Brett: You’ve done a great thing publishing this LAX plan . We all wonder about these plans. Thank you so much! CJTaylor

  6. Jim M says:

    Why I fly out of SNA or LGB. . . . .

    Wonder if they are doing anything with the remote international gates? Those things are a joke. . .

    The people mover CANNOT come fast enough!

  7. Kilroy says:

    Holy cow. I don’t think I’ve ever flown through LAX, but the long U-shaped design of the terminal layout must make for some really nasty traffic trying to get into the airport to drop off / pick up passengers, especially with the popularity of Uber/Lyft/etc these days.

    If the proposed roadway realignment is completed, that should leave a great last impression on travelers as to how confusing and crazy LA traffic and roads are.

    • Jim M says:

      Its so bad words escape me. Common to be stuck in traffic 20-30 minutes. I’ve been stuck in the tunnel for another 20 minutes. And I’m not counting 405 issues here.

      • Kilroy says:

        Yikes.

        Getting in/out of ATL is sometimes rough, as Atlanta is a very car-focused town, but not that bad.

    • makfan says:

      I have heard of 1-hour trips from the rental car agencies to be dropped of at the south side terminals, but I would never stay on a bus that long when I could just get off at T1 and walk.

  8. Frank says:

    I’m so confused about those hotels stuck in the middle of that entire northern road loop. Who’s gonna want to stay there now? I’m guessing LAX has eyes on that land into the future.

    • CF says:

      Frank – Oh yeah, and that loop looks like it’ll be an elevated roadway so it’ll be even worse. Those hotels will be really angry.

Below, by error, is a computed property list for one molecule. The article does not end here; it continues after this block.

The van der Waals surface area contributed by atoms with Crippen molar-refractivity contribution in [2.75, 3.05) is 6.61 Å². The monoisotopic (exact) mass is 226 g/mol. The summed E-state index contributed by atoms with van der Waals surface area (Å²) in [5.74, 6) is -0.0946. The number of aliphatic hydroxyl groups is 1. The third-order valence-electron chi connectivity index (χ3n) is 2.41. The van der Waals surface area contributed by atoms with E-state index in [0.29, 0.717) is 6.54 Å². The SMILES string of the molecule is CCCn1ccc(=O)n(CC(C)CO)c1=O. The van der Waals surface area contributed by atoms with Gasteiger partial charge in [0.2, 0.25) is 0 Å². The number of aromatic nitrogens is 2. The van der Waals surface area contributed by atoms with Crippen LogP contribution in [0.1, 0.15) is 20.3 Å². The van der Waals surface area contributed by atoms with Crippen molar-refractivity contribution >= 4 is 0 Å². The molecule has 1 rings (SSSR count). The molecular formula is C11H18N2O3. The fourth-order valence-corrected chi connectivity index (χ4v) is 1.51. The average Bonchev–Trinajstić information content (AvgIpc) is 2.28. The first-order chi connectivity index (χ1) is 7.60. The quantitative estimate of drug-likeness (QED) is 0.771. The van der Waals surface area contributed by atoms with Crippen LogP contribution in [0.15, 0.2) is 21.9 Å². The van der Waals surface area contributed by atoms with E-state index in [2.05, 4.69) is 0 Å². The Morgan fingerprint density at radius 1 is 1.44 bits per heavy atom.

• SEAN says:

        Citizens united declared that corporations were people… are you saying that these hotels at LAX are also people with emotions? I never knew hotels could get angry. LOL

        Sorry Brett, when I read your response I couldn’t resist as I found it unintentionally hysterical.

        Have a great day.

    • Doug Swalen says:

      Who’s gonna want to stay there now? AV Geeks who fly in for Dorkfest. They’re the only ones that matter anyways… :P

  9. Tim Dunn says:

    First, thanks for the increased frequency of blogs, CF.
    Second, I presume all of these concepts are based on the elimination of the central terminal gate cap. Is that correct? Some existing terminals could see reworking the number of gates, esp. in the AA DL and UA terminals with movement of large aircraft gates shifted to the parts of the TBIT they control and possibly larger and more centralized FISs.
    Third, as much as the “lipstick on a pig” mindset is objectionable to some, the reality is that LAX cannot be moved without a potential huge loss of traffic. Let’s not forget that LAWA does not control all of S. California and there would be enormous political influence and objection involved in any major infrastructure project anywhere in California. DEN is likely the last major US airport to be built from scratch; Colorado even 20 years ago was very different than what California was then, let alone now.